Saturday, 12 September 2015

Portugal: Sintra, Lisbon and Tavira


Lonely Planet guide to Portugal describes Sintra as 'a page torn from a fairy tale' for  its exotic gardens, glittering palaces and dewy forests with ferns and lichen and although we arrived there on a miserable, foggy evening, we couldn't agree more. We were instantly impressed by the town and its surroundings. It's simply magical! 

Looking for a campsite wasn't, however, a fairy tale. Our sat nav came up with three campsites, two of which didn't seem to exist and the third one was closed. There was nothing else to do but turn to locals for help so I run into a restaurant and having overheard a guy speak English asked him about campsites in the area. As I was getting some information, Aaron was doing exactly the same outside the restaurant using Wi-Fi provided by the restaurant. Both sources of information confirmed the nearest campsite was only 20km away, in Guichon, it did exit and was open! Hooray!

Enjoying another sunny day by thecampsite pool.

This girl can do anything to her daddy. Here she's practising her backpack.
The hat fits and suits daddy!
The tent pitch
Dilemma, dilemma, dilemma. What do you do when you can't decide which shoes to wear? 
You wear one of each pair! A fashion statement by Micky Moo. She's very clear about her choice of shoes. Her comment on this photo is: 'I love shoes (meaning the green ones). I love sandals!'

Beautiful Parque da Pena through which we walked to Palacio Nacional da Pena, one of many interesting places in Sintra. The area is full of impressive mansions surrounded by beautiful gardens, palaces, castles. We learnt, however, that with the three kids visiting only one of these places is enough for a day. By the time we finally got out of the car ready to walk to the palace, Aaron and me had already run out of energy and patience for sightseeing. They both went into feeding, changing and getting the gear for the kids ready to go the palace. 
The main map reader - Beany who these days has to fight Micky to get hold of maps.
The palace in the background.

Although this year's trip has been running through the peak time in Europe we haven't really experienced crowds of people on beaches, campsites or tourist attractions. However, here for the very first time we had to crawl after a crowd of visitors to go through the interiors of the palace. 

Sintra Vila
National Palace of Sintra


Waiting for tram no 28 that was meant to take us through some interesting parts of Lisbon. There were lots of other tourists waiting for the tram as well as already on the tram. We had to let a couple go before there was enough room in one for us to board.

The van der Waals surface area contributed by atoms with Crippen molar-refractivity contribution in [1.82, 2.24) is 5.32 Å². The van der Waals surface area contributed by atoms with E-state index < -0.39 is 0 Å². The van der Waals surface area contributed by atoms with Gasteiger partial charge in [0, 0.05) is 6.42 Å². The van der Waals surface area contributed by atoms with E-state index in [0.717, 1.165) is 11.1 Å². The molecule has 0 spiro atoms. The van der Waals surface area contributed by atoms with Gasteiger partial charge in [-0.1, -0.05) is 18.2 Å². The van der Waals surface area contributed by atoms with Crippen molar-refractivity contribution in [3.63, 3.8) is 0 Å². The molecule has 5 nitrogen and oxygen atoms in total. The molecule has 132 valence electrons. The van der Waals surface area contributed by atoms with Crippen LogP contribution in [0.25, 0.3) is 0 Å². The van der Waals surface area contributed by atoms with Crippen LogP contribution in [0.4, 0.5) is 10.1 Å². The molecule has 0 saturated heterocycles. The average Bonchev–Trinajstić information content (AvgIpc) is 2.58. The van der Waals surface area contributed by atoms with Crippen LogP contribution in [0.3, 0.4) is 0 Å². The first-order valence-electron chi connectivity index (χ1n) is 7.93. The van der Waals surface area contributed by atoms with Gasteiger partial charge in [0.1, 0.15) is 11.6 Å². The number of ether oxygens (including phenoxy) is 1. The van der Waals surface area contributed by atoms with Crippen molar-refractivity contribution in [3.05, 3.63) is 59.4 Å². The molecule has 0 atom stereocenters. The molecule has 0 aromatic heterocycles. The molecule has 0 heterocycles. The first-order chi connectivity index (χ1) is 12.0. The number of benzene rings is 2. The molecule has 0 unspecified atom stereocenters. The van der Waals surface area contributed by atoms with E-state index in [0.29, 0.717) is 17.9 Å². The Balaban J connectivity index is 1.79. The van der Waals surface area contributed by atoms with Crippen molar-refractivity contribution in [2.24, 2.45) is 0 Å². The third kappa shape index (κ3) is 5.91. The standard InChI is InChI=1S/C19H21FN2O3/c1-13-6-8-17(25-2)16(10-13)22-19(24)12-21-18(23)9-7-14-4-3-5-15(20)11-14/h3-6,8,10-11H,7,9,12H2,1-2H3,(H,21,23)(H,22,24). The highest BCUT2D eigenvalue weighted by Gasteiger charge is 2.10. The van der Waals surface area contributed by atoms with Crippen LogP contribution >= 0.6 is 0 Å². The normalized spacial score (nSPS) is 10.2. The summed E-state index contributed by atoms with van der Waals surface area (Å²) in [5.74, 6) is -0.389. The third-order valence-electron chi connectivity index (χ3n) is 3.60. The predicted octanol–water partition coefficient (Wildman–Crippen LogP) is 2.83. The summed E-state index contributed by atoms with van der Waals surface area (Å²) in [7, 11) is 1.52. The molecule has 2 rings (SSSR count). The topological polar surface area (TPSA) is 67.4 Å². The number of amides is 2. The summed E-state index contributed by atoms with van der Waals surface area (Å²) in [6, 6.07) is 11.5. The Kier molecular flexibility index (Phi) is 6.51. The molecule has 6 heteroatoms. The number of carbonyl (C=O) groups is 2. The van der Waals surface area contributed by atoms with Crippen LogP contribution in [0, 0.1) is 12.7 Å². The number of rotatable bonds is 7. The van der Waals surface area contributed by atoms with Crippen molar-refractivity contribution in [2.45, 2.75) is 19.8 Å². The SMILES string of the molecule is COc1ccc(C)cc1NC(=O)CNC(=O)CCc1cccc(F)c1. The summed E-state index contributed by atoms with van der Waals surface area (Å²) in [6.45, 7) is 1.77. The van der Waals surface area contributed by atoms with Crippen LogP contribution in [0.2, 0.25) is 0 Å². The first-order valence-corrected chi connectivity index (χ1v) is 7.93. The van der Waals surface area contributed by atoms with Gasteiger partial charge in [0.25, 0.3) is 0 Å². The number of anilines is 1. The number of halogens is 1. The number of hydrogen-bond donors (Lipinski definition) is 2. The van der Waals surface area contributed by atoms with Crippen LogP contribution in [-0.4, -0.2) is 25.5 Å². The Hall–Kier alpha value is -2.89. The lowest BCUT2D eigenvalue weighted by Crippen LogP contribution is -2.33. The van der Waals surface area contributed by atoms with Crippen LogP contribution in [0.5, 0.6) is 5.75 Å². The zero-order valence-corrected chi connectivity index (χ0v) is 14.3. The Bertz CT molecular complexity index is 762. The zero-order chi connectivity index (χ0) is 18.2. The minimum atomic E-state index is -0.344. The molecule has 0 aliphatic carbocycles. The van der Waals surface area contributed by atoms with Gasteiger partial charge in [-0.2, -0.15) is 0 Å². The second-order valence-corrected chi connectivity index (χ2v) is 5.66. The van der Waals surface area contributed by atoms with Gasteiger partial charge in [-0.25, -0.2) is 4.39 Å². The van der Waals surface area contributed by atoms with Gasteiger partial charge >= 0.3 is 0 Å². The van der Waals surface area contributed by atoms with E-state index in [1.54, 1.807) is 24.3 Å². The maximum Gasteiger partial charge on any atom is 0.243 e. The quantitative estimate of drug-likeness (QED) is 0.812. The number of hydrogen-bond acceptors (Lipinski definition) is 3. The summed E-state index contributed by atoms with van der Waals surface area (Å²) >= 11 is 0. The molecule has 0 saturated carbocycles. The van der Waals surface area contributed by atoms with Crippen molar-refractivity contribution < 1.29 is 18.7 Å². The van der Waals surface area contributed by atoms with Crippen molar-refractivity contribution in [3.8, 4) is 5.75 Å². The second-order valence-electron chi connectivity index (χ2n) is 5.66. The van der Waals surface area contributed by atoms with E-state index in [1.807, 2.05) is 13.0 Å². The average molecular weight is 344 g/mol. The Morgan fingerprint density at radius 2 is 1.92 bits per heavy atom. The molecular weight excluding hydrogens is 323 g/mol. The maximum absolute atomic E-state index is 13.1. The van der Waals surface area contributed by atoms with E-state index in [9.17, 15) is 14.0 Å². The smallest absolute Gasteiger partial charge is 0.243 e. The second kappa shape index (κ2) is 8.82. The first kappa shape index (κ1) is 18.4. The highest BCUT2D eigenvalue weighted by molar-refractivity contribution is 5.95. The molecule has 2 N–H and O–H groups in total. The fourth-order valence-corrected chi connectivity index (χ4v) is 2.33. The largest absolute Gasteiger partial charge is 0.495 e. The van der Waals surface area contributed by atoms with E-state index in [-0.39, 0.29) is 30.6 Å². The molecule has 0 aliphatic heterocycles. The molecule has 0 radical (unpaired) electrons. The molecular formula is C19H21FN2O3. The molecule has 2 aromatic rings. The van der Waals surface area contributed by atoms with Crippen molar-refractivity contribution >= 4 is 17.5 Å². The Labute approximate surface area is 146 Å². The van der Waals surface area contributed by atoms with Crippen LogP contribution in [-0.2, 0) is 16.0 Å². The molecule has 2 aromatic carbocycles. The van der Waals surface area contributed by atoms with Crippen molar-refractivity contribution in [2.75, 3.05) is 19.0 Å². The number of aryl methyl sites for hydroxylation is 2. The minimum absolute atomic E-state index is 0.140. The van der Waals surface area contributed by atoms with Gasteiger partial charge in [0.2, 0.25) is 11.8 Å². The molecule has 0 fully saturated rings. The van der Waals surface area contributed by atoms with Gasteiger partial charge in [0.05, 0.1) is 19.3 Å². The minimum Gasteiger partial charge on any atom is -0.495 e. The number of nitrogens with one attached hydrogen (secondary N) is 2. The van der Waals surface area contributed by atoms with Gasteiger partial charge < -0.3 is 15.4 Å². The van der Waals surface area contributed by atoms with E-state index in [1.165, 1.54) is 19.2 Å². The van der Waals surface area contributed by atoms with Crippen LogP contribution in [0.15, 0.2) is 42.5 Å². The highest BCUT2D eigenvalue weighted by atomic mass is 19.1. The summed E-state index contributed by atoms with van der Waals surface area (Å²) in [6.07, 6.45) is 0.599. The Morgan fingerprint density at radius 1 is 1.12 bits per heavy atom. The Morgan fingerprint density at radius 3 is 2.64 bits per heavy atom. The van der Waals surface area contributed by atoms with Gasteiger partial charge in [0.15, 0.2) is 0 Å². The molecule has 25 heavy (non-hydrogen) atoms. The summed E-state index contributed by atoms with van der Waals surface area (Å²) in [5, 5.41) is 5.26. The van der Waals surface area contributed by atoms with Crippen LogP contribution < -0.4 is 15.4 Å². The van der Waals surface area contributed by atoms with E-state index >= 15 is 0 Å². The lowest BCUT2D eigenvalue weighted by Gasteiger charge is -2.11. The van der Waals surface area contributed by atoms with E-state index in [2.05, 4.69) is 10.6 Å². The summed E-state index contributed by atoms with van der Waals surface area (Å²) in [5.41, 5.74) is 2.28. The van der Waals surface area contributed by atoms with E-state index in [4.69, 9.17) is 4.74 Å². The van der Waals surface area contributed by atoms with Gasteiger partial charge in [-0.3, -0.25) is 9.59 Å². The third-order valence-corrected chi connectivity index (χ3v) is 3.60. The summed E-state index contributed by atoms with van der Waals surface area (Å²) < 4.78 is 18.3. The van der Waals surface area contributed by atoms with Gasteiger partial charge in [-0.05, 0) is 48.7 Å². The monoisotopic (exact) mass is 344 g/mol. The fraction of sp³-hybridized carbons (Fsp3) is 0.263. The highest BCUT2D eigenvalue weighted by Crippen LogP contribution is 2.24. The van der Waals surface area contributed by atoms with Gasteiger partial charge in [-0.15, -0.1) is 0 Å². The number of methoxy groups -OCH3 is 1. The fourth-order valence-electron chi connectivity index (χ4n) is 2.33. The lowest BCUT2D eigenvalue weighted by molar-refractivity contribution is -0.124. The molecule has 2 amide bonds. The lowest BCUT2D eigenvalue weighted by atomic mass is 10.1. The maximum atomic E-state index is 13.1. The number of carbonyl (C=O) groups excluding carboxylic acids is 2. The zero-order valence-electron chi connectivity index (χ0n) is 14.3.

On board the tram. 
Largo do Chiado
It was a hot Sunday and ice cream after the tram ride was just right!
Arco da Victoria - looking toward the river front from Rua August
                          In the arcades of Arco da Victoria  Arco da Victoria seen from Praca do Comercio
Praca do Cemercio
The statue of Dom Jose I in the middle of Praca do Comercio
The river front - not as impressive as Porto's
It felt a bit like Paris here.
Praca dos Restauradores
Just like in other towns in Portugal (Braga, Sintra) there were quite a few abandoned buildings in prime locations. 
Praca Dom Pedro IV
Teatro Nacional D. Maria II
Eden Hotel 

Se de Lisboa
Entrance to the castle.
And we're out of Lisbon.

A town on the way to Tavira, full of graffiti. We captured this one.
We found Tavira a charming wee town and would've loved to stay there longer than an afternoon but unfortunately the campsite we were heading for, beautifully located on a close by island, was inaccessible by car due to a road closure.  There was another one in another town but we disliked it lots.
Anther hot day - another scoop of ice cream. We've had lots of both so far!
And it's Spain on the other side of the bridge.

El Rocio
Since we didn't find a nice campsite to stop in Tavira, we headed for Spain and stopped for a couple of days in a little town called El Rocio. Little did we know about the town as we chose the campsite as our destination, not the town. We got intrigued by the town after a wee drive around. El Rocio does not look like a typical Spanish town. Nor does it look like any other towns we visited! Just have a look at the photos below.
l Rocio is a place of pilgrimage, one of the biggest in the world and one with the largest crowds! The most typical way of doing the pilgrimage is on horseback (we saw quite a few horses around with 'parking spots' for them), in one of the carretas (decorated wagons) or on foot, journeying through the marshlands and sleeping out in the open. On Sunday night no-one sleeps in anticipation of being able to enter the church (unfortunately we don't have a photo of the church) and join in the procession of the Blanca Paloma (White Dove), by which the Virgin of El Rocío is known. 
Matalascanas Beach
We had beautiful weather all the way through Portugal to the South of Spain so we were seeking breaks by a pool or on a beach. Not far from El Rocio (about 20km) we found this little beach. This side of it wasn't very busy, probably because there was quite a long walk to it from the car park. Just a couple of kilometres East and the beach became a 'city of umbrellas' with hotels and cafes on every corner. 

I don't think Nela was very impressed with my attempts to cool her down in the Strait of Gibraltar.
Aaron's enjoying his favourite afternoon activity.
On that day our car registered 39°C which was the hottest to date. We just had to spend the day by the campsite pool.

23-29 July 2015

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